By Phyllis Lee
Following his initial post rebutting Prime Minister Lee Hsien Loong’s suggestions on healthy living, former Nominated Member of Parliament Calvin Cheng put up another Facebook post last night claiming that the government should not have to lead Singapore for the country to become a Smart Nation.
In his National Day Rally speech last evening, PM Lee highlighted the importance of transitioning into a Smart Nation. Other than conveying how technology can aid citizens in their daily lives and within public areas, he also pointed out that Singapore still lags behind other countries in the area of cashless, electronic payments.
He brought up a story of Manpower Minister Lim Swee Say, who discovered that even roadside hawkers accepted electronic payments in China a few years ago.
He said: “So when Chinese visitors come to Singapore and find they have to use cash, they ask: ‘How can Singapore be so backward?’”
In response to this, Calvin Cheng said:
“PM Lee remarked that visitors from China find us backward in terms of using e-payments.
This is true, and in fact I would go further to say that we are even more backward than what PM Lee suggests.
In China, e-payments and a ‘cashless society’ largely grew from private enterprise. Xi Jinping or his predecessors did not have to go on national TV to urge China to go cashless. He did not have to get the Government to intervene to consolidate e-payment systems, or even contemplate ‘banning cash’ from their subways.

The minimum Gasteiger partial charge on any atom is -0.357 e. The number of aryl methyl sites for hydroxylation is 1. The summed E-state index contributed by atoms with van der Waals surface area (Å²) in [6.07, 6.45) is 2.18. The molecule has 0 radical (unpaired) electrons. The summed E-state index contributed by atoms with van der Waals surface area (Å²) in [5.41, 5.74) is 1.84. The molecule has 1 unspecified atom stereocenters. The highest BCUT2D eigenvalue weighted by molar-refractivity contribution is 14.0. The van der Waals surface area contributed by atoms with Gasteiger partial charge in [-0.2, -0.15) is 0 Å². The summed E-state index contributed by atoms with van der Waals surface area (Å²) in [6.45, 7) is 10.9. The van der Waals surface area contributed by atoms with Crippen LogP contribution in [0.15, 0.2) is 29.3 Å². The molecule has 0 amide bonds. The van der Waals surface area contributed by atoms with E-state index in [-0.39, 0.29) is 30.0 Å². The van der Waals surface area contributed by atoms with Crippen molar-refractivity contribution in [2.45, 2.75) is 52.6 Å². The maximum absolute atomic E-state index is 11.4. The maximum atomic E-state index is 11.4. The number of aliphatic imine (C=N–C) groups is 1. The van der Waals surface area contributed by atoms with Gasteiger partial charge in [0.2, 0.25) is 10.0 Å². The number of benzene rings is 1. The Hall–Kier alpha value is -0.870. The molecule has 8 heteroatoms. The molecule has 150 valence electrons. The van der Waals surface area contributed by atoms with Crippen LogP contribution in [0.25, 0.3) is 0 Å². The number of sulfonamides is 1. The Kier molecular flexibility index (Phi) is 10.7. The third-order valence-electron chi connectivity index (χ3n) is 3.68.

These e-payment systems developed from the ingenuity and innovation of entrepreneurs such as Jack Ma (Alipay) and Pony Ma (Wechat Pay). Consumers did not start using e-payment systems because the Government told them to do so; they did it because it was more convenient and more efficient. Businesses did not adopt e-payment systems because the Government told them they must be part of a smart nation – they did so because it was more profitable (WePay and Alipay charged them less than credit card companies) and their customers found it better.
The SmartNation initiative is necessary.
But if Singapore and Singaporeans always have to rely on the Government to tell us what to do, and businesses cannot innovate and provide the best solutions to their customers without Government intervention, then Singapore is finished.
We will be a stupid nation that is only ‘smart’ because our Government told us so.
(Maybe we are too reliant on the G telling us what to do. Vicious cycle. People becoming reliant, waiting for instructions, and the G gives instructions like we expect, which makes us even more reliant. And so on. Maybe the G should take a more hands off approach and allow those who don’t innovate to shrivel and go extinct.)”